Telescope network turns to EMCCD camera in hunt for Earth-like exoplanets

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The Stellar Observation Network Group (SONG), following a study led by Kennet Harpsoe from the Centre for Star and Planet Formation in Copenhagen, is using an EMCCD camera from Andor to search for Earth-like exoplanets.

SONG is an initiative of astronomers from the Niels Bohr Institute and Aarhus University and is building a global network of robotic one-metre telescopes to observe any star around the clock, since the telescopes succeed each other as the star passes overhead.

Although EMCCD's have different sources of noise compared to conventional CCDs, Harpsoe has demonstrated that new methods for photometric reduction can be developed to ensure that the iXon 897 EMCCD from Andor is the ideal detector for high frame rate applications where resolution is vital.

‘Rare gravitational microlensing events, where a star's gravitational field deviates the light from a background source, enable us to detect objects as small as an Earth-like exoplanet,’ said Kennet Harpsoe of SONG. ‘However, the likelihood that two random stars become sufficiently aligned is vanishingly small and almost all microlensing events occur towards the centre of the Galaxy in the densest fields in the night sky. Consequently, the stars appear as a continuum, where only the brightest stars can be distinguished as individual stars.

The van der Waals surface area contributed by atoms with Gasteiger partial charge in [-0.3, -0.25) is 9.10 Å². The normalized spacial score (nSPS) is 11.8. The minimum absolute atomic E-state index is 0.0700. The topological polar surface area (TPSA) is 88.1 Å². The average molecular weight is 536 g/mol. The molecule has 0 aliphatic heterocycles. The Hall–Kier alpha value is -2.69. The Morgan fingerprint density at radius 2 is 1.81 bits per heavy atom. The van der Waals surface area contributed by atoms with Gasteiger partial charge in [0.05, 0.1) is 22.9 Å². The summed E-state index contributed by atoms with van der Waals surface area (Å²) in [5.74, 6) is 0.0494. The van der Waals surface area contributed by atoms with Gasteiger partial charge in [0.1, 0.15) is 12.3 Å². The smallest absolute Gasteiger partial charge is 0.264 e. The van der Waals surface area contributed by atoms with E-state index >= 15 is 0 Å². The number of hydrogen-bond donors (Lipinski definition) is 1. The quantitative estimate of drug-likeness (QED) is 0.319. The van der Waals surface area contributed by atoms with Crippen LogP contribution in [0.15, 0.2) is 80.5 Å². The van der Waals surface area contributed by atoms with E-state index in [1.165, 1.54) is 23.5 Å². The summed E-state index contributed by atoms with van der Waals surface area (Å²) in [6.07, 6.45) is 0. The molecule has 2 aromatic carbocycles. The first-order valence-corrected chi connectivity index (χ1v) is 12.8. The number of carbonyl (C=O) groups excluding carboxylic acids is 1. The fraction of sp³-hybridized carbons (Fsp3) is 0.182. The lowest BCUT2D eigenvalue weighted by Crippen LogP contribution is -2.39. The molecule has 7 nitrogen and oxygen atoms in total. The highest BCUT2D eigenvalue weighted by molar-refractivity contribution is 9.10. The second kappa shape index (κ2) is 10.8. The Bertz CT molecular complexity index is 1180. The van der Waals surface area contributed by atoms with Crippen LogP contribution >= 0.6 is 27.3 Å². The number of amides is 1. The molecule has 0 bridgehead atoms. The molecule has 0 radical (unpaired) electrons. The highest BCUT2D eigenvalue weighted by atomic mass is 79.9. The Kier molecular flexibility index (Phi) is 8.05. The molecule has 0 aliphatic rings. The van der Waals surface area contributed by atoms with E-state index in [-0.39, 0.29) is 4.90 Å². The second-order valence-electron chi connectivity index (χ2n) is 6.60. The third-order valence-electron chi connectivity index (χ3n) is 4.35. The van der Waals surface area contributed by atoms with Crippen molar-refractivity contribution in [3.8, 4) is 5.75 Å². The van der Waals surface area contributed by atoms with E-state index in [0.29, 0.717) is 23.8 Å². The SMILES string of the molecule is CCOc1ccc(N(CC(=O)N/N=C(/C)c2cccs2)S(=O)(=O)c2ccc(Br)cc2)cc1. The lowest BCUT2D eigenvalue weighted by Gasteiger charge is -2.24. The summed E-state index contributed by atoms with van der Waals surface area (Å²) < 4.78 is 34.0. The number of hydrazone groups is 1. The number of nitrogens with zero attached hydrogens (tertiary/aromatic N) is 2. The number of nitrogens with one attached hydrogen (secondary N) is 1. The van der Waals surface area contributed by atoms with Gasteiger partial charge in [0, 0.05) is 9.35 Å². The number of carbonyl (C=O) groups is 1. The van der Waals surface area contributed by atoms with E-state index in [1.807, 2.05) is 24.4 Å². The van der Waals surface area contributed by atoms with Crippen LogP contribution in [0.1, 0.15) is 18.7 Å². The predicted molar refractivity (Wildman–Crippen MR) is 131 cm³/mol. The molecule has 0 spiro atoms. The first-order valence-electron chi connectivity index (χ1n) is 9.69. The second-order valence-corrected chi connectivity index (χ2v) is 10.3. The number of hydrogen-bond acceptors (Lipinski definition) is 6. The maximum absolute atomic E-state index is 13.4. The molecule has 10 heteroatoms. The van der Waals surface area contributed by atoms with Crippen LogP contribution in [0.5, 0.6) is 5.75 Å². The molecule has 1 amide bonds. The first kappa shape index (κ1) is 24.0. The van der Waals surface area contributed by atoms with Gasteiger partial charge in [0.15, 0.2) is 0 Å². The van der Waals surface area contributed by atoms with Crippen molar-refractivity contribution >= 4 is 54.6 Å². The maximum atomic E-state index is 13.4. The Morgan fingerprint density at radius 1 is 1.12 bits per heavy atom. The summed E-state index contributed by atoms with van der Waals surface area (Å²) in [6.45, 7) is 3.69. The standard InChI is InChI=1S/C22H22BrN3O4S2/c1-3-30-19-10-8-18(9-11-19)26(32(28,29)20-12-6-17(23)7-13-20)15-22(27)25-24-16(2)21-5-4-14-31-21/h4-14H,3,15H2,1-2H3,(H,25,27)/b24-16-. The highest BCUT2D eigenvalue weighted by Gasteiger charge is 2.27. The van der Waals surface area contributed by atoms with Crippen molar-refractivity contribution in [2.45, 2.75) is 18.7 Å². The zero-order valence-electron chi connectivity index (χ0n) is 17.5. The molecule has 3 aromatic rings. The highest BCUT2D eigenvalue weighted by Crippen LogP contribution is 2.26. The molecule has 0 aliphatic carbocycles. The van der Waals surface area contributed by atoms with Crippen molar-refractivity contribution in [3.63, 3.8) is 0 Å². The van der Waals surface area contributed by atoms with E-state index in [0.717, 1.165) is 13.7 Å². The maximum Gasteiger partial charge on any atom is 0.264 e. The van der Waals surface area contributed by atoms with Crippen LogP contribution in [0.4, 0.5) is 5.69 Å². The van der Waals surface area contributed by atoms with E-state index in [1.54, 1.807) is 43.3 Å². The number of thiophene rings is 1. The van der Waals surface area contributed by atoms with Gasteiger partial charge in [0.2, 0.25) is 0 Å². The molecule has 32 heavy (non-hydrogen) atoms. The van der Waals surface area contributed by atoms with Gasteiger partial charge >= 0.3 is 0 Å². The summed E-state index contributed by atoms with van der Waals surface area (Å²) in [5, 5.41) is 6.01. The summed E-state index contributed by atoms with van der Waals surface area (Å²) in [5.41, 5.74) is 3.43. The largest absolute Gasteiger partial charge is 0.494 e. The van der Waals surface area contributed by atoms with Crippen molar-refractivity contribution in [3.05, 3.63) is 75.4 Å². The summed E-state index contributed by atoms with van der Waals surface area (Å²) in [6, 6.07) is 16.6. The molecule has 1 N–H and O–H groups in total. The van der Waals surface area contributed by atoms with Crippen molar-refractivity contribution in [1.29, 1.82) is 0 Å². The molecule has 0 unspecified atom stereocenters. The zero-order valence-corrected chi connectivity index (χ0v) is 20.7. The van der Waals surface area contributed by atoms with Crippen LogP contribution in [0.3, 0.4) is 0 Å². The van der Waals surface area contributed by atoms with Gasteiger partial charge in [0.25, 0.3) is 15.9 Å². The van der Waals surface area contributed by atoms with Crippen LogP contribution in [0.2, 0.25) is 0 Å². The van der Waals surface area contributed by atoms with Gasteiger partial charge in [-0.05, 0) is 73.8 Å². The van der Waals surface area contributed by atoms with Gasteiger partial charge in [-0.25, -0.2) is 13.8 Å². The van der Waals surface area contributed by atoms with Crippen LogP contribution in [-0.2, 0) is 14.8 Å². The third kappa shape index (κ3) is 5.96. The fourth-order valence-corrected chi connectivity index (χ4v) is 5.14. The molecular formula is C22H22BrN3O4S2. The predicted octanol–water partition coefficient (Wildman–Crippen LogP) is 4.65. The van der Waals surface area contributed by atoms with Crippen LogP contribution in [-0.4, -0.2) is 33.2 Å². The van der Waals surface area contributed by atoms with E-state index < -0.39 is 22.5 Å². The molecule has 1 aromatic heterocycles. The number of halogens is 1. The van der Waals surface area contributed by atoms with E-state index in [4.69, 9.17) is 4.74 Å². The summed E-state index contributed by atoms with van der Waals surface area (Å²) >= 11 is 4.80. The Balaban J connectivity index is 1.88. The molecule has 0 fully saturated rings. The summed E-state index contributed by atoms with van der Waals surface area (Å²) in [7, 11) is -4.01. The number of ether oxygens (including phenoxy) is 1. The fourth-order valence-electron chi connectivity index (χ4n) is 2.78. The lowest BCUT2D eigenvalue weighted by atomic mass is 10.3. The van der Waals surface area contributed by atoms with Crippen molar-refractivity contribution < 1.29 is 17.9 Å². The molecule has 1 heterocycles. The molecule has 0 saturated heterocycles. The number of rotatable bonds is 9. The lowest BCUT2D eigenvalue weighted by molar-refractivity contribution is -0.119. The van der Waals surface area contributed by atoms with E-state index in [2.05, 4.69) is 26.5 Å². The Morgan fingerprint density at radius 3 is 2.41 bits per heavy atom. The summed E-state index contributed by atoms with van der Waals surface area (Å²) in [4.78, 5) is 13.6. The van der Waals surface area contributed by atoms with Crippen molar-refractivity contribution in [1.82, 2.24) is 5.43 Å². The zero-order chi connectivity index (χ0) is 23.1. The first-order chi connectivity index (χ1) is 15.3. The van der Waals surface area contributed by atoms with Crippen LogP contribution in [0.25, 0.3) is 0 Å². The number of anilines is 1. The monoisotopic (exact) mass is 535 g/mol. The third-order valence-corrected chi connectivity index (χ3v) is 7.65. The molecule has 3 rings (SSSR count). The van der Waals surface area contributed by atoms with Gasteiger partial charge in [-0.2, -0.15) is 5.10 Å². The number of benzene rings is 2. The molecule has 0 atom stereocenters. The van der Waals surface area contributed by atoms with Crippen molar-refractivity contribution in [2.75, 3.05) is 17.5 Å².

‘The significant improvement in resolution, fast readout times and negligible readout noise brought about by the Andor EMCCD camera is a prerequisite for successfully observing gravitational microlensing events. Our work demonstrates that SONG's quest to find small, Earth-like exoplanets capable of supporting life through our global network of robotic telescopes can go forward with confidence.’

In the 17 years since the discovery of the first planet in orbit around another star, more than 600 exoplanets have been detected. However, almost all are so-called Hot Jupiters or Roaster Planets, giant planets orbiting close to their parent stars with very high surface temperatures, simply because they are the easiest to visualise. To date, telescopic detection of small Earth-like objects capable of supporting life has remained virtually impossible.

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